Mallcom India has purchased land 60 km from Kolkata for its Greenfield facility. The company plans to train 1,000 unskilled people for the upcoming unit as per the requirements of the company, as it would be difficult to mould already trained employees. Like JPM Exports, Mallcom will also centralise its many small sewing units scattered in Kolkata city. This upcoming centralised unit will be dedicated exclusively to workwear apparel. The company may also seek intervention of a foreign consultant for this project.
The Global Workwear Market:
Globally, the market for workwear is good and the industry is set to grow 6 per cent from 2015 to 2019. Despite a slowdown in the European market, other destinations like South America, Australia and South Africa are lucrative. According to new market research report on workwear, growth in the short- to medium-term period is at its robust best in emerging markets of Asia-Pacific, Middle East and Latin America. Growth in the Asia-Pacific region primarily stems from developing nations like China and India which are not only gaining popularity for being most trusted destinations but also represent large markets promising sales prospects.
North America accounts for 41.2 per cent of total workwear revenue, and is predicted to dominate till 2022. Undergoing rapid industrialisation, the Asia-Pacific is expected to witness the highest growth of 7.9 per cent from 2015 to 2022, surpassing North America. Frost & Sullivan's report on workwear showed that the western Europe market is set to rise to € 7.4 billion ($ 8.1 billion) by 2017. In the United Kingdom alone, the sector's value is fast approaching € 1 billion per annum.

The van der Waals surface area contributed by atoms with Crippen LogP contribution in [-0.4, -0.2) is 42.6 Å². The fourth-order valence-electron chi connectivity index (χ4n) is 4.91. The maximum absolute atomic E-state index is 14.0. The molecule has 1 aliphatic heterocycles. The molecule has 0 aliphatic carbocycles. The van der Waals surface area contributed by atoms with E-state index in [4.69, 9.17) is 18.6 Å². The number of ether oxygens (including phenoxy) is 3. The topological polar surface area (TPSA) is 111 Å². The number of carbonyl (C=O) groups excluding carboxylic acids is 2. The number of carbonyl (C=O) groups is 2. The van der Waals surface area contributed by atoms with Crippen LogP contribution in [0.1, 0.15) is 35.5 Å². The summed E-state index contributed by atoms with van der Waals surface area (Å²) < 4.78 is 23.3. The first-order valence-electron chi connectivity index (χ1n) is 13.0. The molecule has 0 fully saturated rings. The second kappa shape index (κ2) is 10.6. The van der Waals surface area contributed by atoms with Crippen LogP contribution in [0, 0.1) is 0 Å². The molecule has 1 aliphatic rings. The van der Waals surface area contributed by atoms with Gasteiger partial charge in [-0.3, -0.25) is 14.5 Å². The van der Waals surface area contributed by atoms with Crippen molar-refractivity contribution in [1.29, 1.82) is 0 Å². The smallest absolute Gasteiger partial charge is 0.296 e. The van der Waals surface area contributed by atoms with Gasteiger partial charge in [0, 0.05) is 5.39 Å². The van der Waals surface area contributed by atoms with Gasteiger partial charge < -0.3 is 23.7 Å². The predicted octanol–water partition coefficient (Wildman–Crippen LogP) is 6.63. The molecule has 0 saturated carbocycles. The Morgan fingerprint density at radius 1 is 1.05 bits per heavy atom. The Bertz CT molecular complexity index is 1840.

Workwear Market in India
Emerging trends in workwear is adding a fashion element to workwear. Traditionally, workwear has been associated with uniforms and single-coloured apparel. Workwear is making a shift from traditional designs to youthful designs such as low cut trousers made from functional textiles.
Currently, the domestic workwear market is estimated to be around US$ 357 million and is projected to reach US$ 1,108 million by 2021 growing at an impressive Compound Annual Growth Rate (CAGR) of 12 per cent. It is estimated that jackets and trousers will witness the highest growth of 15 per cent and 14 per cent respectively, outpacing the domestic market growth of basic workwear.
The workplace is set to get more interesting.